“The Fountain of Lamneth” is even longer and more structurally complex. It is a six part, twenty minute suite that tells the story of a man’s lifelong journey to the fountain of youth. The song is heavily allegorical and explores humanity’s insatiable desire for immortality and the ultimate isolation of the individual in the journey through life, especially in the face of death. In his pursuit of immortality, the protagonist must endure social ostracism, abandonment by friends, the loss of love and the exhaustion that comes with old age. The hand of death looms large throughout the composition, sprinkling even the most upbeat moments of the composition with a sense of morbidity.
Though “The Fountain of Lamneth” is an engrossing journey, it is not as consistent as “The Necromancer”. Part II, which is essentially a drum solo accompanied by a few harsh screams and heavy riffs is kind of cool when taken in isolation, but is disruptive to the overall flow of the composition. Part IV explores themes of love, sensuality and romance. As usual, things get ugly when Rush touch on the subject of women. The music is overly saccharine and Lee’s vocals sound like a sorry excuse for a medieval madrigal. Still, the brilliant moments heavily outweigh the weaker ones. Part III weaves back and forth between dark, jazzy, prog rock and crunching heavy metal (a section that Opeth has replicated ad infinitum). Part V creates a wonderful tension by accompanying joyous psychedelic rock with exhausted and depressing lyrics, creating the aura of a final Bacchic celebration before death. The opening and closing acoustic passages contain some of Lee’s most moving vocals, combing a sense of awe and wonder with profound pain. Overall, “The Fountain of Lamneth” might not be as accessible as Rush’s other sidelong tracks but once you break through, it’s theme of mortality will resonate deeply.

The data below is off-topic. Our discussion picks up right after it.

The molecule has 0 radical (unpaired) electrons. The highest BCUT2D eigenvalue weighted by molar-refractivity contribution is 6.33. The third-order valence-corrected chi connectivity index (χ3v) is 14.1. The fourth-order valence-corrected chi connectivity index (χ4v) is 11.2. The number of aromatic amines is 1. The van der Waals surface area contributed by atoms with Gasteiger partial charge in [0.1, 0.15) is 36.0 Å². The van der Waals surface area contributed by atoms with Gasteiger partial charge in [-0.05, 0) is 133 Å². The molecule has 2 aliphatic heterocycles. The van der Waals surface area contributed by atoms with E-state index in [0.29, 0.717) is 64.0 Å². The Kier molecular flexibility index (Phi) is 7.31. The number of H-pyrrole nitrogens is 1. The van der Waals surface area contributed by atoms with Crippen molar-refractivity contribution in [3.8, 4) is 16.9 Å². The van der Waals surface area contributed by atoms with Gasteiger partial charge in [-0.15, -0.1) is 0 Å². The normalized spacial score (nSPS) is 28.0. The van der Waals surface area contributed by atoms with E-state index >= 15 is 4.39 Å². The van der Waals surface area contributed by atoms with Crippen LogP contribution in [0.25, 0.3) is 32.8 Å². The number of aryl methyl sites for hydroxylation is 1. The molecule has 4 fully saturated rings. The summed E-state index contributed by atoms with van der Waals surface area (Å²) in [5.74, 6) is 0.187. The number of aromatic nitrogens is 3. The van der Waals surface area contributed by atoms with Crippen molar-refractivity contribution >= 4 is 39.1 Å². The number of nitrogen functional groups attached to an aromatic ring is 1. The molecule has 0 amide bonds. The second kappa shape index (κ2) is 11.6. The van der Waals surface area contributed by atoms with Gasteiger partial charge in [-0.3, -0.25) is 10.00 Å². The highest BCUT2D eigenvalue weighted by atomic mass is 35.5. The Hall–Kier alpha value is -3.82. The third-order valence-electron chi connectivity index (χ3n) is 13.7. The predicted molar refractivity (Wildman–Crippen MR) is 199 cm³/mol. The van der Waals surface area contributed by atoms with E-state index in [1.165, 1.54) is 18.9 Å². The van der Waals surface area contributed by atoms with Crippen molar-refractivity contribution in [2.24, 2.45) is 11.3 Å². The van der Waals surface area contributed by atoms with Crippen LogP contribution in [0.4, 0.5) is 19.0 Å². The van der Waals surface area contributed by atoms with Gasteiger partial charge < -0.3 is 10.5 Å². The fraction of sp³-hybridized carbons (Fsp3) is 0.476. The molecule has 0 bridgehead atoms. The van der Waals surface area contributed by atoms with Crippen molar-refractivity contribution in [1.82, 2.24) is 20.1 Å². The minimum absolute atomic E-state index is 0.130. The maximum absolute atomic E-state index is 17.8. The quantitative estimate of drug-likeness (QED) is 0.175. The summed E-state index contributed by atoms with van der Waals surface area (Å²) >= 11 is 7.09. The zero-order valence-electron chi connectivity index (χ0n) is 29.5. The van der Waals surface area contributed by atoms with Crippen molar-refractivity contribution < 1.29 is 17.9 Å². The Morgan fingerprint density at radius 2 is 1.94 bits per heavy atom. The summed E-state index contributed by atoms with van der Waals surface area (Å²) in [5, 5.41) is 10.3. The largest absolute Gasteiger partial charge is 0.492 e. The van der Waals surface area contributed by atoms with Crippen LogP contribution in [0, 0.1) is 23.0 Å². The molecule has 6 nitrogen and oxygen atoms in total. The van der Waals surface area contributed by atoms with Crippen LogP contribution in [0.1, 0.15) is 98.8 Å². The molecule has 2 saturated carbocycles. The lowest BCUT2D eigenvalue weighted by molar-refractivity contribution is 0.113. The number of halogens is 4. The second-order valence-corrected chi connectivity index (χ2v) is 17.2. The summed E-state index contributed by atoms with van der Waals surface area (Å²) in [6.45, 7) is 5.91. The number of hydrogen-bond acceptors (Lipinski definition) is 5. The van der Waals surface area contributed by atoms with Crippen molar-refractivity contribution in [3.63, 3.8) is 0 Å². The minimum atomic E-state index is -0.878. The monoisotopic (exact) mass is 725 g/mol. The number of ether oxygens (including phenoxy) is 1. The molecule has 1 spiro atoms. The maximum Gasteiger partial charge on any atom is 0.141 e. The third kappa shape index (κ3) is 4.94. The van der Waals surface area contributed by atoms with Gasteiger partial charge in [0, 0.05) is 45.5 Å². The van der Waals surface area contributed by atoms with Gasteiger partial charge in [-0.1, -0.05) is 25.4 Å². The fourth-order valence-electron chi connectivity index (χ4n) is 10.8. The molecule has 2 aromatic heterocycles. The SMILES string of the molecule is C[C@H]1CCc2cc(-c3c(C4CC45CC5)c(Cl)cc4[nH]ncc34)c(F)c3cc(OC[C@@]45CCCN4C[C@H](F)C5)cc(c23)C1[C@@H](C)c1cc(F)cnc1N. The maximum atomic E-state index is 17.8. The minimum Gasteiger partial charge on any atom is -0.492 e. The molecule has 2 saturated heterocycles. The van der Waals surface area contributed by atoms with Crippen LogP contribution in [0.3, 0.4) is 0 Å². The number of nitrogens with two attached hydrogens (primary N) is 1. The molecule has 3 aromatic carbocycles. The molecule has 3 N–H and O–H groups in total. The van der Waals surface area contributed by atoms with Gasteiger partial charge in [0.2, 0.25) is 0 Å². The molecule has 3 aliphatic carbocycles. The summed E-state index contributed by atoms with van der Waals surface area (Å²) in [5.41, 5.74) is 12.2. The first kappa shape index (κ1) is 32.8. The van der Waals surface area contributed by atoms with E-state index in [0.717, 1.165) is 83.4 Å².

It’s impossible to call Caress of Steel a great album because the songs are so distant from each other, both musically and conceptually. However, “The Necromancer” and “The Fountain of Lamneth” are groundbreaking compositions that set the bar for countless progressive rock and metal bands. Beyond influence, they are intrinsically powerful works of art that might have been too experimental for the majority in 1975, but sound surprisingly fresh today. Even if you ignore tracks 1-3, the final two tracks are essential listening for fans of progressive rock and metal.